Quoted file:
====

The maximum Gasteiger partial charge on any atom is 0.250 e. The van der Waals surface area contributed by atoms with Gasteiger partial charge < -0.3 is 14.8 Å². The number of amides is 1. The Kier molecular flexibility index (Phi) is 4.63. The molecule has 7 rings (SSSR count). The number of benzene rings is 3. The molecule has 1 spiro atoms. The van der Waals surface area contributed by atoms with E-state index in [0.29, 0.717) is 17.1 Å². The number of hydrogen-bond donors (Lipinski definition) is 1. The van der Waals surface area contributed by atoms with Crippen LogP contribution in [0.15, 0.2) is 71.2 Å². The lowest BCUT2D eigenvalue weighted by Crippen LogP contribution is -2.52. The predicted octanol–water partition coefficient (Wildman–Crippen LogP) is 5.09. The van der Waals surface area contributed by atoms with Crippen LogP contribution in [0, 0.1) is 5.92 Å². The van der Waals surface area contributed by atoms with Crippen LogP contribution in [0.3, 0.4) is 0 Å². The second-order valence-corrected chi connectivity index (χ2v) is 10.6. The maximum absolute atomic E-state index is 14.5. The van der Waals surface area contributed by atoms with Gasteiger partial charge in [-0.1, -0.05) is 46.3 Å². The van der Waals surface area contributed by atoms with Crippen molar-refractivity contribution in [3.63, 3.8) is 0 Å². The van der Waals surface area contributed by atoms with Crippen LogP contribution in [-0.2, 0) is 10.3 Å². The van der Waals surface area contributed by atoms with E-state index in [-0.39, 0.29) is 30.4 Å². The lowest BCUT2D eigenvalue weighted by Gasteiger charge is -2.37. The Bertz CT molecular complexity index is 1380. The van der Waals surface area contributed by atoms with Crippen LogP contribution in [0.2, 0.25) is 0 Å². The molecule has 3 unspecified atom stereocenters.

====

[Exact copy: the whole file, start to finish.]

The maximum Gasteiger partial charge on any atom is 0.250 e. The van der Waals surface area contributed by atoms with Gasteiger partial charge < -0.3 is 14.8 Å². The number of amides is 1. The Kier molecular flexibility index (Phi) is 4.63. The molecule has 7 rings (SSSR count). The number of benzene rings is 3. The molecule has 1 spiro atoms. The van der Waals surface area contributed by atoms with E-state index in [0.29, 0.717) is 17.1 Å². The number of hydrogen-bond donors (Lipinski definition) is 1. The van der Waals surface area contributed by atoms with Crippen LogP contribution in [0.15, 0.2) is 71.2 Å². The lowest BCUT2D eigenvalue weighted by Crippen LogP contribution is -2.52. The predicted octanol–water partition coefficient (Wildman–Crippen LogP) is 5.09. The van der Waals surface area contributed by atoms with Crippen LogP contribution in [0, 0.1) is 5.92 Å². The van der Waals surface area contributed by atoms with Crippen LogP contribution in [0.3, 0.4) is 0 Å². The second-order valence-corrected chi connectivity index (χ2v) is 10.6. The maximum absolute atomic E-state index is 14.5. The van der Waals surface area contributed by atoms with Gasteiger partial charge in [-0.1, -0.05) is 46.3 Å². The van der Waals surface area contributed by atoms with Crippen molar-refractivity contribution in [3.63, 3.8) is 0 Å². The van der Waals surface area contributed by atoms with Crippen LogP contribution in [-0.2, 0) is 10.3 Å². The van der Waals surface area contributed by atoms with E-state index in [-0.39, 0.29) is 30.4 Å². The lowest BCUT2D eigenvalue weighted by Gasteiger charge is -2.37. The Bertz CT molecular complexity index is 1380. The van der Waals surface area contributed by atoms with Crippen LogP contribution in [0.2, 0.25) is 0 Å². The molecule has 3 unspecified atom stereocenters.